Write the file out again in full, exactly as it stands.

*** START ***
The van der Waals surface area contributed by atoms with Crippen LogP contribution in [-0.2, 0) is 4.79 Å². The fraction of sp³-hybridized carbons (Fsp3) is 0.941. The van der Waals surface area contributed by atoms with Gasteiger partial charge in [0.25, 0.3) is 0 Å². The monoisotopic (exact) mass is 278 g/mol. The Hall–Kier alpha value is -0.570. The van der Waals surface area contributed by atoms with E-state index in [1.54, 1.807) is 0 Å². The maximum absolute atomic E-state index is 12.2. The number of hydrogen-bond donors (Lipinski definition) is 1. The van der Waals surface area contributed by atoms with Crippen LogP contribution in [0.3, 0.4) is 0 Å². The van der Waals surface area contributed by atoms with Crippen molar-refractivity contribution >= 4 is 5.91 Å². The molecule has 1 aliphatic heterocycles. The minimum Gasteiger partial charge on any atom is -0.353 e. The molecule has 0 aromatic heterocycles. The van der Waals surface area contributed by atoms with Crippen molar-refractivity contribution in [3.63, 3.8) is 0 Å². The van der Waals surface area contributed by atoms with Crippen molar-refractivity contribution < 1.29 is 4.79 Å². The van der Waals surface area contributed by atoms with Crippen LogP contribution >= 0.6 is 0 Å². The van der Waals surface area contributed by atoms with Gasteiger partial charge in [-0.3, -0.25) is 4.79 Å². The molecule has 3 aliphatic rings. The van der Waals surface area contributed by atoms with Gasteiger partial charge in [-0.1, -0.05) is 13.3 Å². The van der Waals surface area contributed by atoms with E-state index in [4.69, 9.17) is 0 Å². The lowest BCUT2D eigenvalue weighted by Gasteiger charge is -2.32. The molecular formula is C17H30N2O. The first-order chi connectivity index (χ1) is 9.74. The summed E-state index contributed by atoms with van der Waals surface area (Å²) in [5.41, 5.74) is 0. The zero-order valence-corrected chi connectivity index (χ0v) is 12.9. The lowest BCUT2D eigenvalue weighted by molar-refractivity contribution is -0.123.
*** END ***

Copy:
The van der Waals surface area contributed by atoms with Crippen LogP contribution in [-0.2, 0) is 4.79 Å². The fraction of sp³-hybridized carbons (Fsp3) is 0.941. The van der Waals surface area contributed by atoms with Gasteiger partial charge in [0.25, 0.3) is 0 Å². The monoisotopic (exact) mass is 278 g/mol. The Hall–Kier alpha value is -0.570. The van der Waals surface area contributed by atoms with E-state index in [1.54, 1.807) is 0 Å². The maximum absolute atomic E-state index is 12.2. The number of hydrogen-bond donors (Lipinski definition) is 1. The van der Waals surface area contributed by atoms with Crippen LogP contribution in [0.3, 0.4) is 0 Å². The van der Waals surface area contributed by atoms with Crippen molar-refractivity contribution >= 4 is 5.91 Å². The molecule has 1 aliphatic heterocycles. The minimum Gasteiger partial charge on any atom is -0.353 e. The molecule has 0 aromatic heterocycles. The van der Waals surface area contributed by atoms with Crippen molar-refractivity contribution in [3.63, 3.8) is 0 Å². The van der Waals surface area contributed by atoms with Crippen molar-refractivity contribution < 1.29 is 4.79 Å². The van der Waals surface area contributed by atoms with Crippen LogP contribution >= 0.6 is 0 Å². The van der Waals surface area contributed by atoms with Gasteiger partial charge in [-0.3, -0.25) is 4.79 Å². The molecule has 3 aliphatic rings. The van der Waals surface area contributed by atoms with Gasteiger partial charge in [-0.1, -0.05) is 13.3 Å². The van der Waals surface area contributed by atoms with E-state index in [4.69, 9.17) is 0 Å². The lowest BCUT2D eigenvalue weighted by Gasteiger charge is -2.32. The molecular formula is C17H30N2O. The first-order chi connectivity index (χ1) is 9.74. The summed E-state index contributed by atoms with van der Waals surface area (Å²) in [5.41, 5.74) is 0. The zero-order valence-corrected chi connectivity index (χ0v) is 12.9. The lowest BCUT2D eigenvalue weighted by molar-refractivity contribution is -0.123.